The Jordanian breeding population has previously undergone a decline, with the Al-Barrah population in the Dana Nature Reserve having declined by c.20% between 1996 and 1999 and their area of occupancy having decreased by 25%. In addition, marginal areas of the breeding distribution in 1996 were unoccupied in 1999 (Khoury 2000). This suggests a decrease in population size, as the national population was estimated as 500 pairs, with 480 in Al-Barrah in the 1999 breeding season (Khoury 2000). During the 1999 breeding season no individuals were recorded in other areas of south-west Jordan (e.g. Al-Hishi woodland) or northern Jordan (Mediterranean woodland) that would have been suitable as alternative feeding sites to avoid the drought. The decline in population size therefore did not seem to represent a shift in population distribution. Previous population estimates in Jordan were also in the range 1,200-1,300 mature individuals (Khoury 2000) and the 1999 estimate therefore represented a decline of c.20%. Additionally, the habitat across the Dana Reserve in Jordan is considered to be much more degraded now, with the breeding area having decreased severely in recent years due to a combination of mining activities and wind farms, droughts, overgrazing, and human activities; the population found is now considered unviable (F. Khoury in litt. 2022). 
Similarly in Lebanon, recent count surveys have found the species' numbers to have dropped in many sites (F. Itani in litt. 2022). However, a 2021 study of four sites (previously analysed by Ramadan-Jaradi and Ramadan-Jaradi [2002]) showed that the mean densities of two sites (Chouf Cedars Biosphere Reserve and Horsch Ehden Nature Reserve) had remained the same, with mean densities increasing for the Qammouha Nature Reserve and only Tannourine Nature Reserve showing declines (G. Ramadan-Jaradi in litt. 2022). Albeit, declines in the number of pairs have been observed in Anjar between 2016-2020 due to emerging threats by invasive species (G. Ramadan-Jaradi in litt. 2022). Given previous, moderate rates of declines as well as observed declines across numbers and densities at specific sites due to ongoing and emerging threats, the population is thought to be tentatively declining at a rate of 20-29% over 10 years.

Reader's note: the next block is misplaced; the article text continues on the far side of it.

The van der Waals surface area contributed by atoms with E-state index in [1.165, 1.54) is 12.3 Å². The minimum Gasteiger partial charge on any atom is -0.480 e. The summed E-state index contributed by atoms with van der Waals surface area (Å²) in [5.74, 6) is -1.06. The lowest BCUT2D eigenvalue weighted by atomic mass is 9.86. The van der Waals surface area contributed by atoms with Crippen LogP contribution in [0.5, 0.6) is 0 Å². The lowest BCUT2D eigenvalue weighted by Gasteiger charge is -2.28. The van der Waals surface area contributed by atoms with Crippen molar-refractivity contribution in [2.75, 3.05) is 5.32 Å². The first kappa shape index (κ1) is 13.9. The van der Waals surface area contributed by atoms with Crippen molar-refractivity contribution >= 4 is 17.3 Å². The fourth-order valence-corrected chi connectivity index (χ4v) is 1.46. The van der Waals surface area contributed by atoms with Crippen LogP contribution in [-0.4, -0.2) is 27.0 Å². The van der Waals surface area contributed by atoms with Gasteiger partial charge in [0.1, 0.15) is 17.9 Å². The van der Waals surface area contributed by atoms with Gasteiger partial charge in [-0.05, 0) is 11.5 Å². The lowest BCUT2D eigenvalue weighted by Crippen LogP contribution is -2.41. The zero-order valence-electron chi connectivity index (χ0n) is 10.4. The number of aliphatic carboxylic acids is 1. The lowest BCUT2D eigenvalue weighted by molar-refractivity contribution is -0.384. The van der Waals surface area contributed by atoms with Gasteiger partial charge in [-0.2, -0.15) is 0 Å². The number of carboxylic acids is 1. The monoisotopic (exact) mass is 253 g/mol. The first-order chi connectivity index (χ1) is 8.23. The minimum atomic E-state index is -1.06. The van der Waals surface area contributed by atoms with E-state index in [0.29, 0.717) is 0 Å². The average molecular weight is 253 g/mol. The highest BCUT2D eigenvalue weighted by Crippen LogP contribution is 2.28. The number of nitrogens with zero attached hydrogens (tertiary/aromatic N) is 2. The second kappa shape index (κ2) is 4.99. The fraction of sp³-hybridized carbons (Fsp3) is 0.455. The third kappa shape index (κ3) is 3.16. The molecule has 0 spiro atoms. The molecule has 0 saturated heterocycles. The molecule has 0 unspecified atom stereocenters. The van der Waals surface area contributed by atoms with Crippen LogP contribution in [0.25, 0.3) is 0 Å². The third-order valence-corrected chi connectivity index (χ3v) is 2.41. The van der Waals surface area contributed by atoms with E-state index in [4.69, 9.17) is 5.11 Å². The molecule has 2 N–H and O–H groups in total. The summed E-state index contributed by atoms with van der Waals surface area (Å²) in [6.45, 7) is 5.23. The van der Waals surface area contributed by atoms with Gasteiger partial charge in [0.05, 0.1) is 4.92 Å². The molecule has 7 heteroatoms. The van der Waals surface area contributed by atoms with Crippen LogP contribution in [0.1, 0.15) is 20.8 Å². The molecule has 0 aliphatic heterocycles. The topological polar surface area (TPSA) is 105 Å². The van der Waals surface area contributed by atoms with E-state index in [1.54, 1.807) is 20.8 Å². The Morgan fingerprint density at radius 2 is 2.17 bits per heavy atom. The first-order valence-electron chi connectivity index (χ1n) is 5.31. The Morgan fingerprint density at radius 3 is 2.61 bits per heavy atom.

Country/territory distribution
Country/Territory Occurrence status Presence Resident Breeding Non-breeding Passage
Egypt N Extant Yes
Israel N Extant Yes Yes
Jordan N Extant Yes Yes
Lebanon N Extant Yes Yes
Palestine N Extant Yes Yes
Syria N Extant Yes

Important Bird and Biodiversity Areas (IBA)
Country/Territory IBA Name
Syria Mount Hermon
Jordan Dana
Jordan Petra
Lebanon Horsh Ehden Nature Reserve
Lebanon Shouf Cedars Nature Reserve
Syria Abu Zad
Syria Wadi al-Qarn - Burqush
Jordan Northern Jordan Valley (North Ghor)
Israel Southern Arava valley and Elat mountains
Jordan Ajloun
Jordan Jordan Valley
Jordan Dibbin Forest
Jordan Shaumari
Palestine Jerusalem wilderness
Lebanon Hima Anjar - Kfar Zabad
Lebanon Kanater Set Zbeideh
Lebanon Aammiq wetland
Lebanon Hima Ebel es-Saqi
Lebanon Yammouneh Nature Reserve
Lebanon Wadi Jouhanam
Lebanon Beirut River Valley
Lebanon Upper Mountains of Akkar-Donnieh
Lebanon Tannourine Nature Reserve
Lebanon Qammouaa - Dinnyeh - Jurd Hermel
Lebanon Semi-arid north-western Anti-Lebanon
Lebanon Ehden - Bcharre - Tannourine / Makmal - Ainata
Lebanon Upper Litani River

Habitats & altitude
Habitat (level 1) Habitat (level 2) Importance Occurrence
Artificial/Terrestrial Plantations suitable resident
Forest Subtropical/Tropical Dry major breeding